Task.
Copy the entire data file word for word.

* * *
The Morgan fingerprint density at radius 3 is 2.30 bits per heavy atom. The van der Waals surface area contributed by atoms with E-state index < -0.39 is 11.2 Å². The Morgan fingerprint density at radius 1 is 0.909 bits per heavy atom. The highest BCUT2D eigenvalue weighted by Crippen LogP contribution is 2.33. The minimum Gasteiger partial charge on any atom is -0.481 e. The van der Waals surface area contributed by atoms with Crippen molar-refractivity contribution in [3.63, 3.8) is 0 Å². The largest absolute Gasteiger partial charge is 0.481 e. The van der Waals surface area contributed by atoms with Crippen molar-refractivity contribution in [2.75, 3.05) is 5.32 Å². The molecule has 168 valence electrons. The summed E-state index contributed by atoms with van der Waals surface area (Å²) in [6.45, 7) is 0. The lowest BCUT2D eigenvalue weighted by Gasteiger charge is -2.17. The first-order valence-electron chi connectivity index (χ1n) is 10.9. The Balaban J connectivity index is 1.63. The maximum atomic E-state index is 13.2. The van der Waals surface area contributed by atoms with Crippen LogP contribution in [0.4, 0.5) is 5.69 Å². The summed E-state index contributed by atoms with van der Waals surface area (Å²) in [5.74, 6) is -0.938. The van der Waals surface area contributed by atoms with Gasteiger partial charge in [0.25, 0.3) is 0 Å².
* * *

The Morgan fingerprint density at radius 3 is 2.30 bits per heavy atom. The van der Waals surface area contributed by atoms with E-state index < -0.39 is 11.2 Å². The Morgan fingerprint density at radius 1 is 0.909 bits per heavy atom. The highest BCUT2D eigenvalue weighted by Crippen LogP contribution is 2.33. The minimum Gasteiger partial charge on any atom is -0.481 e. The van der Waals surface area contributed by atoms with Crippen molar-refractivity contribution in [3.63, 3.8) is 0 Å². The largest absolute Gasteiger partial charge is 0.481 e. The van der Waals surface area contributed by atoms with Crippen molar-refractivity contribution in [2.75, 3.05) is 5.32 Å². The molecule has 168 valence electrons. The summed E-state index contributed by atoms with van der Waals surface area (Å²) in [6.45, 7) is 0. The lowest BCUT2D eigenvalue weighted by Gasteiger charge is -2.17. The first-order valence-electron chi connectivity index (χ1n) is 10.9. The Balaban J connectivity index is 1.63. The maximum atomic E-state index is 13.2. The van der Waals surface area contributed by atoms with Crippen LogP contribution in [0.4, 0.5) is 5.69 Å². The summed E-state index contributed by atoms with van der Waals surface area (Å²) in [5.74, 6) is -0.938. The van der Waals surface area contributed by atoms with Gasteiger partial charge in [0.25, 0.3) is 0 Å².